“There is no regulatory framework for fracking that will keep the toxins out of air and water, or will protect the climate from carbon and methane releases. It can’t be done. It can’t be made safe. Like lead paint, we finally have to ban it.”
The twin challenges of air pollution and climate change demand a rapid transition away from fossil fuels, and a particularly rapid phase-out of coal-fired power plants. Despite this, the Korean government continues to be among the biggest backers of coal-fired power plants around the world.
A new analysis finds that overseas coal-fired power plants supported by Korea’s public finance institutions could cause as much as 27 trillion KRW (nearly USD 25 billion) in annual damage to people’s health and the climate.
Officials in Paris have announced they plan to banish all gasoline and diesel cars by 2030
Hidden Costs: Pollution from Coal Power Financed by OECD Countries November 2015 Oil Change International and WWF DOWNLOAD REPORT OECD countries support coal-fired power plants abroad by providing preferential financing through institutions called Export Credit Agencies (ECAs). These coal-fired power plants have significant costs, in the form damages to the health of local populations from air … Read More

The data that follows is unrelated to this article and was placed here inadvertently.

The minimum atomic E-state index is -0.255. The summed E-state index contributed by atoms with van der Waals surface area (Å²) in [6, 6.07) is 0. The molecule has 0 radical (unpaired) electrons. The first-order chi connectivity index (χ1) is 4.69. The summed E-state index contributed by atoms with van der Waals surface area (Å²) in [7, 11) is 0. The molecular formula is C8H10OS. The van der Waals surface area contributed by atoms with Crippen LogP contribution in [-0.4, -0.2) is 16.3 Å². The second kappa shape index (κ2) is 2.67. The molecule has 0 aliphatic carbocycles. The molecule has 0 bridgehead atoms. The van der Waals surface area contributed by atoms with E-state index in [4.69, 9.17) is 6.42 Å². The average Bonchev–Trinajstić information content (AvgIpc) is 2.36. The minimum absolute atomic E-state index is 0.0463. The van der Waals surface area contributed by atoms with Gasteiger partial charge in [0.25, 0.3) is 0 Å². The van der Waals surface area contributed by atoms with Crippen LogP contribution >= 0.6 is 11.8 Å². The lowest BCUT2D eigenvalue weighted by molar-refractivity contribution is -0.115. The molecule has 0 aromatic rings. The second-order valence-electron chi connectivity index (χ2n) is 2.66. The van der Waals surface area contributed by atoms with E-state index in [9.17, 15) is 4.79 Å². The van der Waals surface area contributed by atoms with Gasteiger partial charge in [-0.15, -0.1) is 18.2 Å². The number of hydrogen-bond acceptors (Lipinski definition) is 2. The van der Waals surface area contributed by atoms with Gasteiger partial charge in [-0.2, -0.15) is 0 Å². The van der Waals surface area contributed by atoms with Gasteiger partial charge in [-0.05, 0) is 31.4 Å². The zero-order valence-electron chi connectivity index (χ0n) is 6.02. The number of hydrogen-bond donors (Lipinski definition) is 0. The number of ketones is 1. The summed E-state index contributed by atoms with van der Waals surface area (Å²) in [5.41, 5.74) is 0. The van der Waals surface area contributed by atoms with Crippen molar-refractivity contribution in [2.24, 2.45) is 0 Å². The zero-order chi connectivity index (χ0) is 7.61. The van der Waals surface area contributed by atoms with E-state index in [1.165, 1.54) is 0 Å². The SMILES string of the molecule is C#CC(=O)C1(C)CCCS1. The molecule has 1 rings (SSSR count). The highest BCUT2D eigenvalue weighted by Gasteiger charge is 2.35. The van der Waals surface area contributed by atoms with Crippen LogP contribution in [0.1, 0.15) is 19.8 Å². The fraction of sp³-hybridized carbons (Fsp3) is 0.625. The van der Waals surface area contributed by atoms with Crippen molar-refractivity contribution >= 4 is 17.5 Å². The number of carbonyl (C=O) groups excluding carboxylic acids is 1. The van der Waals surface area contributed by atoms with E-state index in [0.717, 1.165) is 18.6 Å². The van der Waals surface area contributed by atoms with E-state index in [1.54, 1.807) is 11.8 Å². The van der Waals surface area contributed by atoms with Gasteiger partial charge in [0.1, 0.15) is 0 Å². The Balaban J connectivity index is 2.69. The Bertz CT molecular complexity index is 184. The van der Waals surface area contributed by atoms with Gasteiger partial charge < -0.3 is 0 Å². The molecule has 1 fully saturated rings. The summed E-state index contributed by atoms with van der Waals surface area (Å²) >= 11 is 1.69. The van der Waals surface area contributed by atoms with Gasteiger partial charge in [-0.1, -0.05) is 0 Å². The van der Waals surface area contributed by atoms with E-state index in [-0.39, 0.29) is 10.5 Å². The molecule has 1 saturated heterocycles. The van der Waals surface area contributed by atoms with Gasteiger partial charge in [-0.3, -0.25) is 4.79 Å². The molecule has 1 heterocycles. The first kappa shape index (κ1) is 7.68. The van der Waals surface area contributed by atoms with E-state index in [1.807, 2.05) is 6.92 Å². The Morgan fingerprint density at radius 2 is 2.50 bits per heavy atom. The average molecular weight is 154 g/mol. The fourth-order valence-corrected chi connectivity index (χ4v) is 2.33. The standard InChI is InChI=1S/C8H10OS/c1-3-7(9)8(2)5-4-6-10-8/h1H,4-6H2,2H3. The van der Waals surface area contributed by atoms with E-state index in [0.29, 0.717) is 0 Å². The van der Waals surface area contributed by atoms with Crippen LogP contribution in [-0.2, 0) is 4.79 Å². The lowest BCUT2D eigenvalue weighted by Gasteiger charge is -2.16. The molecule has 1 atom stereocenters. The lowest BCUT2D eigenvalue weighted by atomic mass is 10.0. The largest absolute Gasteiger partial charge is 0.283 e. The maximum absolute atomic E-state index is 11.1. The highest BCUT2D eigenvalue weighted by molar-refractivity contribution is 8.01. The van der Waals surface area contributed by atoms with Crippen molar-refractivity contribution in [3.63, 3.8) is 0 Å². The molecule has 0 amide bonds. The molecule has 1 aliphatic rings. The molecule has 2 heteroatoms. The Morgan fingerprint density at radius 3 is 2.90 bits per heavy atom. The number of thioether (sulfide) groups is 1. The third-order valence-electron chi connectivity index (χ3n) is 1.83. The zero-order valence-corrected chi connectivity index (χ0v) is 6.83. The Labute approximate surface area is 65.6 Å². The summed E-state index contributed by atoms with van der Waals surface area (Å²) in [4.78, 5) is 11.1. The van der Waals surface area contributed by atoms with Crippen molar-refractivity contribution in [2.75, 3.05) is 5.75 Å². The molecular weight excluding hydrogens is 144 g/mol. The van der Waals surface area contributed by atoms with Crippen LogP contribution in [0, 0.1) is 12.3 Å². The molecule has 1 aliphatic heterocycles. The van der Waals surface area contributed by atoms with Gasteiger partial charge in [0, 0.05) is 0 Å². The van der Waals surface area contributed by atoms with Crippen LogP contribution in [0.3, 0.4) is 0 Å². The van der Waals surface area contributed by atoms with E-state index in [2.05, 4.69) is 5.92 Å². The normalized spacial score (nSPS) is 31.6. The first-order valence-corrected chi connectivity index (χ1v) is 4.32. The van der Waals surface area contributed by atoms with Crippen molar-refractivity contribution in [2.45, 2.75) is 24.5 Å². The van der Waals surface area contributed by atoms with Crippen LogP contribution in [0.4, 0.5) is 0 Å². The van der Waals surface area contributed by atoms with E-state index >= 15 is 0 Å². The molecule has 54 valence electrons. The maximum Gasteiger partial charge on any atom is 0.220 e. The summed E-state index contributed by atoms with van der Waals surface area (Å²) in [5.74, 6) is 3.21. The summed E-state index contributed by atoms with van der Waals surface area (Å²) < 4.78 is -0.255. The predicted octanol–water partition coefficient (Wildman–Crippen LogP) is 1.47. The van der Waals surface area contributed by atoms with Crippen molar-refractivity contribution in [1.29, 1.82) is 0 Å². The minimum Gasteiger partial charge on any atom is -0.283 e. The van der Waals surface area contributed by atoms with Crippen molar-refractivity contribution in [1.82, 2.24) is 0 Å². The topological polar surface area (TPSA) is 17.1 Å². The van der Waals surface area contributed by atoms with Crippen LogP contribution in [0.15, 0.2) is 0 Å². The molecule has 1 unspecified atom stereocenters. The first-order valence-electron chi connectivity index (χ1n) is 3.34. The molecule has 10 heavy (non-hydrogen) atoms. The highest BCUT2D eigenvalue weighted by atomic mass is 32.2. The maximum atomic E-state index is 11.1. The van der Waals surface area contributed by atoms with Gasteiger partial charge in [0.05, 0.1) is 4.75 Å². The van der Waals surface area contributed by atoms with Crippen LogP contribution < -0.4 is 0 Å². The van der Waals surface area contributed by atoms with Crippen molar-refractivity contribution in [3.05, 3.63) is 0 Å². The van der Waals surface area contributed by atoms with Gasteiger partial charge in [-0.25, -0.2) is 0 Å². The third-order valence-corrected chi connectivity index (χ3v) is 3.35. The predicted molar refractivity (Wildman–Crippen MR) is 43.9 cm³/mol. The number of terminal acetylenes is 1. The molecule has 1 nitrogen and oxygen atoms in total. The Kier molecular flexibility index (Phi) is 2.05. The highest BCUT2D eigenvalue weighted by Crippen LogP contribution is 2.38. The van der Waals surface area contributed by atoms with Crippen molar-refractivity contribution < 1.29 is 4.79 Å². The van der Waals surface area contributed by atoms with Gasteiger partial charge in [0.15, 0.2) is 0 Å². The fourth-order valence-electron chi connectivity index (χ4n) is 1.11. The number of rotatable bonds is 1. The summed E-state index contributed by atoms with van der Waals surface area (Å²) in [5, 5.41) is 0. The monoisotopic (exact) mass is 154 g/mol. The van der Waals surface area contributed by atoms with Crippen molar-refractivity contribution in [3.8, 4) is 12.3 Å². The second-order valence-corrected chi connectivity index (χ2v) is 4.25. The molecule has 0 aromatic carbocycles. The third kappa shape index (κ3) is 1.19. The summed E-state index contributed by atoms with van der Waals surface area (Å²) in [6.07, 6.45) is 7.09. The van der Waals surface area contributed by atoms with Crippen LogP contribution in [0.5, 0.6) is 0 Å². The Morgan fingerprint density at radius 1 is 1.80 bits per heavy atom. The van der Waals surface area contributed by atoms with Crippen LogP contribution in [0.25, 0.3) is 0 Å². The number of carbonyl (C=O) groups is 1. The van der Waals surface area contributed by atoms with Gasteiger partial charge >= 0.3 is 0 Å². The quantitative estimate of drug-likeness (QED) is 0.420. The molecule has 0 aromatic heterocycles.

A new peer-reviewed scientific paper, published today in Reviews on Environmental Health, adds to the growing evidence of harm from fracking, especially to women and young children. But men also should be worried too.
Subsidy Spotlight: The fracking boom has had devastating health and environmental impacts in Colorado – and it likely wouldn’t have been possible without government subsidies.
The BP gulf oil spill may not have happened without government subsidies. In fact, at least two major subsidies were used both before and after the explosion of the Deepwater Horizon to support BP.
According to a report commissioned for the hearings into health impact caused by the tar sands, some local doctors are reluctant to treat patients who draw connections between the industry and their personal health problems.